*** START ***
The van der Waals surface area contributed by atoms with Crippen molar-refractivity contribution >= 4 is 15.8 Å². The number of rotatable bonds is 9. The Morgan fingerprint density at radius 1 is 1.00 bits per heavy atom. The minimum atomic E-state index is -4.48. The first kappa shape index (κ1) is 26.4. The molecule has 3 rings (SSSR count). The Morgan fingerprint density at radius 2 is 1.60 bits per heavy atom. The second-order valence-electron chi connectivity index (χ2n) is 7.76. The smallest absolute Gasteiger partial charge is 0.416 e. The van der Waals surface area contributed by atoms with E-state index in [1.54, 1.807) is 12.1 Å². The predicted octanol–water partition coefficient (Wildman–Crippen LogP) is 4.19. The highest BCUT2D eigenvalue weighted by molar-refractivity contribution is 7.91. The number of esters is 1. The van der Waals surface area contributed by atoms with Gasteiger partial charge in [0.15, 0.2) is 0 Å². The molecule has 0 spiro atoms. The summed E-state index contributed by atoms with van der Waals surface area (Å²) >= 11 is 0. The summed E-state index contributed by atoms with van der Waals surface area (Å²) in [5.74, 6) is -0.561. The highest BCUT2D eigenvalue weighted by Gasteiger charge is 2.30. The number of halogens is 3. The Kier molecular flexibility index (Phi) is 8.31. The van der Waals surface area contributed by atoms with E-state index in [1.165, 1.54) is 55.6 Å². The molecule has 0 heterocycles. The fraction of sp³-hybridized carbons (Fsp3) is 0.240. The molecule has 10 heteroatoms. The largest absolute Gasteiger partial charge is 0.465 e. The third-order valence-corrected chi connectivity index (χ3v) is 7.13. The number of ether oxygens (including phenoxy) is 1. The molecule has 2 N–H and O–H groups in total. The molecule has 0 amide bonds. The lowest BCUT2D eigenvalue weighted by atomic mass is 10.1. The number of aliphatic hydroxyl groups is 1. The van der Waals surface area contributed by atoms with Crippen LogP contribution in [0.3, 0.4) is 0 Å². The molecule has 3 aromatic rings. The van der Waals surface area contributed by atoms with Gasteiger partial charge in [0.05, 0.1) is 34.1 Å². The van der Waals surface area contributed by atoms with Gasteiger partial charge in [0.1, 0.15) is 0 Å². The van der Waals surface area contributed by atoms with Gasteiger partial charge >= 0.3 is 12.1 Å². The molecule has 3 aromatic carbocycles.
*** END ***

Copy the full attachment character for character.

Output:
The van der Waals surface area contributed by atoms with Crippen molar-refractivity contribution >= 4 is 15.8 Å². The number of rotatable bonds is 9. The Morgan fingerprint density at radius 1 is 1.00 bits per heavy atom. The minimum atomic E-state index is -4.48. The first kappa shape index (κ1) is 26.4. The molecule has 3 rings (SSSR count). The Morgan fingerprint density at radius 2 is 1.60 bits per heavy atom. The second-order valence-electron chi connectivity index (χ2n) is 7.76. The smallest absolute Gasteiger partial charge is 0.416 e. The van der Waals surface area contributed by atoms with E-state index in [1.54, 1.807) is 12.1 Å². The predicted octanol–water partition coefficient (Wildman–Crippen LogP) is 4.19. The highest BCUT2D eigenvalue weighted by molar-refractivity contribution is 7.91. The number of esters is 1. The van der Waals surface area contributed by atoms with Gasteiger partial charge in [0.15, 0.2) is 0 Å². The molecule has 0 spiro atoms. The summed E-state index contributed by atoms with van der Waals surface area (Å²) >= 11 is 0. The summed E-state index contributed by atoms with van der Waals surface area (Å²) in [5.74, 6) is -0.561. The highest BCUT2D eigenvalue weighted by Gasteiger charge is 2.30. The number of halogens is 3. The Kier molecular flexibility index (Phi) is 8.31. The van der Waals surface area contributed by atoms with E-state index in [1.165, 1.54) is 55.6 Å². The molecule has 0 heterocycles. The fraction of sp³-hybridized carbons (Fsp3) is 0.240. The molecule has 10 heteroatoms. The largest absolute Gasteiger partial charge is 0.465 e. The third-order valence-corrected chi connectivity index (χ3v) is 7.13. The number of ether oxygens (including phenoxy) is 1. The molecule has 2 N–H and O–H groups in total. The molecule has 0 amide bonds. The lowest BCUT2D eigenvalue weighted by atomic mass is 10.1. The number of aliphatic hydroxyl groups is 1. The van der Waals surface area contributed by atoms with Crippen LogP contribution in [0.3, 0.4) is 0 Å². The molecule has 3 aromatic rings. The van der Waals surface area contributed by atoms with Gasteiger partial charge in [0.05, 0.1) is 34.1 Å². The van der Waals surface area contributed by atoms with Gasteiger partial charge in [0.1, 0.15) is 0 Å². The van der Waals surface area contributed by atoms with Gasteiger partial charge >= 0.3 is 12.1 Å². The molecule has 3 aromatic carbocycles.